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Matt Brunk
Matt Brunk is the President of Telecomworx, an interconnect company based in Monrovia, MD serving small-medium enterprises. He has worked...
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Matt Brunk | December 02, 2012 |

 
   

Campus LAN: Aggregation

Campus LAN: Aggregation The key concern is the ability to provide highly available services.

The key concern is the ability to provide highly available services.

We do a lot of work for schools, and one school that ranks the lowest in available funds was the last school that I thought would ever get the needed technology upgrades. Thanks to their benefactor--also an owner of a large IT company--that changed, and now the school enjoys the benefits of convergence.

Over the summer, the donor's CTO and COO met with us. The CTO reviewed the proposed network upgrades and made a recommendation. "The point-to-point fiber from closet to closet remains a source for single points of failure." The reduced fiber cable lengths were by design for cost reduction, and we agreed it could become problematic. Since we installed multi-pair fiber between all the closets and not a spoke-to-hub, we offered to patch pairs through to accomplish the same thing.

The initial network is shown below with 10 Gbps fiber between closets. We are only using 1 Gbps transceivers and allowed for growth and expansion with 10 Gbps and multiple pairs.

Before fiber was laid during the summer, we had Category 5 copper drops from the CPU Lab and 4th closet and CPU Lab and Library closet. We back-pulled a Cat5 drop to the Offices closet from another office that connected to the Library. The Cat5 drops served as the primary uplink between switches. Once we set the gear in place we connected fiber and removed the copper uplinks.

With the new cable plant installed, we then proceeded to aggregate switch ports to create more bandwidth to the virtualized server (4 Gbps), between switches in each switch stack at each closet using uplink kits (2.5 Gbps), and the links between switches.

After this round we tested both voice and LAN traffic, and would remove either a Cat5 patch connection or the fiber patch connection to a closet. But this only provided a redundant link while pooling bandwidth. If either the 4th grade closet or the Library closet lost power, then more users would be impacted, since the fiber and copper were not home run to the Computer Lab, and this is what the CTO objected to as a single point of failure concern.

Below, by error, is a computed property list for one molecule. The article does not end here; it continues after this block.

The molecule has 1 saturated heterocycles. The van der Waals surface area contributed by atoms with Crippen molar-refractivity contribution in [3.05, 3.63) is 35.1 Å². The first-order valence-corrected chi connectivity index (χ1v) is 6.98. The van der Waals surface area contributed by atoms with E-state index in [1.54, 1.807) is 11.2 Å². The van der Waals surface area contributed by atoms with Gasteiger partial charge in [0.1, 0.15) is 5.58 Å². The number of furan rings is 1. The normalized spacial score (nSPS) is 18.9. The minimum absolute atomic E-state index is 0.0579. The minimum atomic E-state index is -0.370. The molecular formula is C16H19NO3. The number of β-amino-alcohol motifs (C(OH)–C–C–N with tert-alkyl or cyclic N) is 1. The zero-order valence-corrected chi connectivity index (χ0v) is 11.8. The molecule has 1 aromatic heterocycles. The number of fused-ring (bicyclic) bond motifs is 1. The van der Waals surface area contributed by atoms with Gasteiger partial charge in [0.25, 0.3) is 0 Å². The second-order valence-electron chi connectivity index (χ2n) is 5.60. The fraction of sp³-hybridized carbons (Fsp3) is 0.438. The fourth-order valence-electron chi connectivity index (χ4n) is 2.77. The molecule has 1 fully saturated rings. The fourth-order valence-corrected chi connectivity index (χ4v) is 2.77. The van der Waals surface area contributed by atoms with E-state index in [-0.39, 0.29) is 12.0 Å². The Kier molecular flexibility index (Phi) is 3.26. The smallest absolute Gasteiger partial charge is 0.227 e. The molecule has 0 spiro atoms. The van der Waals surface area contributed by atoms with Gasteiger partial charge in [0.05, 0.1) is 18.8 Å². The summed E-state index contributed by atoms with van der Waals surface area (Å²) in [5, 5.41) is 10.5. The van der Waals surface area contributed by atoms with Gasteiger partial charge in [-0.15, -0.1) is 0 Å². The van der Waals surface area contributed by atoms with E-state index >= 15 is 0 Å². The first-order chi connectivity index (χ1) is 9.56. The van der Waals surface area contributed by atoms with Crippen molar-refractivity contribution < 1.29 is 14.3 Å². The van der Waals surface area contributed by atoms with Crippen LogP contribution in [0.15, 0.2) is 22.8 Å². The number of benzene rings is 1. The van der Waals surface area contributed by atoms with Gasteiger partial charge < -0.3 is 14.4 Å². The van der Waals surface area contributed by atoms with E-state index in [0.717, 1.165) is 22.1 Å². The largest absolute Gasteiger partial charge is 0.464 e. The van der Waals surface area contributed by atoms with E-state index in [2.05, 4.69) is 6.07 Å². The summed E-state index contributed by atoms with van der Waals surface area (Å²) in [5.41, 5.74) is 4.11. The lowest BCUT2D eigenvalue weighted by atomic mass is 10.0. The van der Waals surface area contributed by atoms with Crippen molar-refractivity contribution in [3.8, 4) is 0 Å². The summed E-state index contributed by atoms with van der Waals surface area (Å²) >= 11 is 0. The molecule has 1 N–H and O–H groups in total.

To counter this, of course we installed multi-pair fiber and we terminated all fiber pairs in an ICC modular patch assembly. This allows coupling between fiber cables by simply using a fiber patch cable. An alternative is to use a fiber sleeve that does the same thing. The modular approach allows more flexibility to patch fiber to another switch in the stack of each closet if a switch fails. The fiber transceivers are also modular and easily moved from switch to switch.

Next, we created patched direct connections to each closet from the Computer Lab using available spare pairs in each fiber cable. Again, we aggregated the fiber and copper to create more bandwidth and to allow for redundancy if a fiber link fails or a closet loses power. None of this was an extra cost and it meets needs today and as we expand connectivity to other buildings on campus.

The key concern is the ability to provide highly available services, since we are removing three separate voice and Internet service groups from the campus and providing one network resource. We installed the least amount of fiber by going closet-to-closet then reallocated fiber pairs by patching them to fiber pairs of other cables to create dedicated links. We used a modular approach to facilitate future growth or contraction.

Aggregation between closets, switches in a stack and to servers is a cool feature that will harden your network design. Instead of having a 1 Gbps fiber backbone, we have 2 Gbps with some redundancy and plenty of remaining options to expand.



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